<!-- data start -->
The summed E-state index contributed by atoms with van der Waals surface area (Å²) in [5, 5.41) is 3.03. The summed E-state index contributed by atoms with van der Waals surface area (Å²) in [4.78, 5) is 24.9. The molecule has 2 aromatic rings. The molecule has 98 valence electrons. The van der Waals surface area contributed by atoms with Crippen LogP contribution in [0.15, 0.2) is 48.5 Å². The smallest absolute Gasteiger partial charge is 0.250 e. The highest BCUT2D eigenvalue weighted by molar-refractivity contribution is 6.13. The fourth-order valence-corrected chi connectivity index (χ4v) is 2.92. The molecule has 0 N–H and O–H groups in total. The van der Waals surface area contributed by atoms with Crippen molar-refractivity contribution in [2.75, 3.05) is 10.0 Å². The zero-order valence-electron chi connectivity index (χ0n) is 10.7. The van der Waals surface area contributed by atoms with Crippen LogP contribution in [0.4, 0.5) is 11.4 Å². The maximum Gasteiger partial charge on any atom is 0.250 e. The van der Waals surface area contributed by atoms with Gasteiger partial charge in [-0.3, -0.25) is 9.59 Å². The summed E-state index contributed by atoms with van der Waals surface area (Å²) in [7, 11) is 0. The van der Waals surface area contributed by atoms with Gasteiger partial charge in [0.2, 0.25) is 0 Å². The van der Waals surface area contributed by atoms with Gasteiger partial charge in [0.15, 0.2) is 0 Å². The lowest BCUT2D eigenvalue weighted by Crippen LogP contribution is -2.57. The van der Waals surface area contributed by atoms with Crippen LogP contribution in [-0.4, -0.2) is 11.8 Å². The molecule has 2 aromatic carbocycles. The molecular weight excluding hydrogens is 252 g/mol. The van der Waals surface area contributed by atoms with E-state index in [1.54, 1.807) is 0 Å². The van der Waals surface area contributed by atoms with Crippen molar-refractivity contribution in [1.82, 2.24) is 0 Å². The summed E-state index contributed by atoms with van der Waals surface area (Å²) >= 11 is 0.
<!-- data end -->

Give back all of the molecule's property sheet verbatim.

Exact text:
The summed E-state index contributed by atoms with van der Waals surface area (Å²) in [5, 5.41) is 3.03. The summed E-state index contributed by atoms with van der Waals surface area (Å²) in [4.78, 5) is 24.9. The molecule has 2 aromatic rings. The molecule has 98 valence electrons. The van der Waals surface area contributed by atoms with Crippen LogP contribution in [0.15, 0.2) is 48.5 Å². The smallest absolute Gasteiger partial charge is 0.250 e. The highest BCUT2D eigenvalue weighted by molar-refractivity contribution is 6.13. The fourth-order valence-corrected chi connectivity index (χ4v) is 2.92. The molecule has 0 N–H and O–H groups in total. The van der Waals surface area contributed by atoms with Crippen molar-refractivity contribution in [2.75, 3.05) is 10.0 Å². The zero-order valence-electron chi connectivity index (χ0n) is 10.7. The van der Waals surface area contributed by atoms with Crippen LogP contribution in [0.4, 0.5) is 11.4 Å². The maximum Gasteiger partial charge on any atom is 0.250 e. The van der Waals surface area contributed by atoms with Gasteiger partial charge in [-0.3, -0.25) is 9.59 Å². The summed E-state index contributed by atoms with van der Waals surface area (Å²) in [7, 11) is 0. The van der Waals surface area contributed by atoms with Gasteiger partial charge in [0.2, 0.25) is 0 Å². The van der Waals surface area contributed by atoms with Gasteiger partial charge in [0.15, 0.2) is 0 Å². The lowest BCUT2D eigenvalue weighted by Crippen LogP contribution is -2.57. The van der Waals surface area contributed by atoms with Crippen LogP contribution in [-0.4, -0.2) is 11.8 Å². The molecule has 2 aromatic carbocycles. The molecular weight excluding hydrogens is 252 g/mol. The van der Waals surface area contributed by atoms with E-state index in [1.54, 1.807) is 0 Å². The van der Waals surface area contributed by atoms with Crippen molar-refractivity contribution in [1.82, 2.24) is 0 Å². The summed E-state index contributed by atoms with van der Waals surface area (Å²) >= 11 is 0.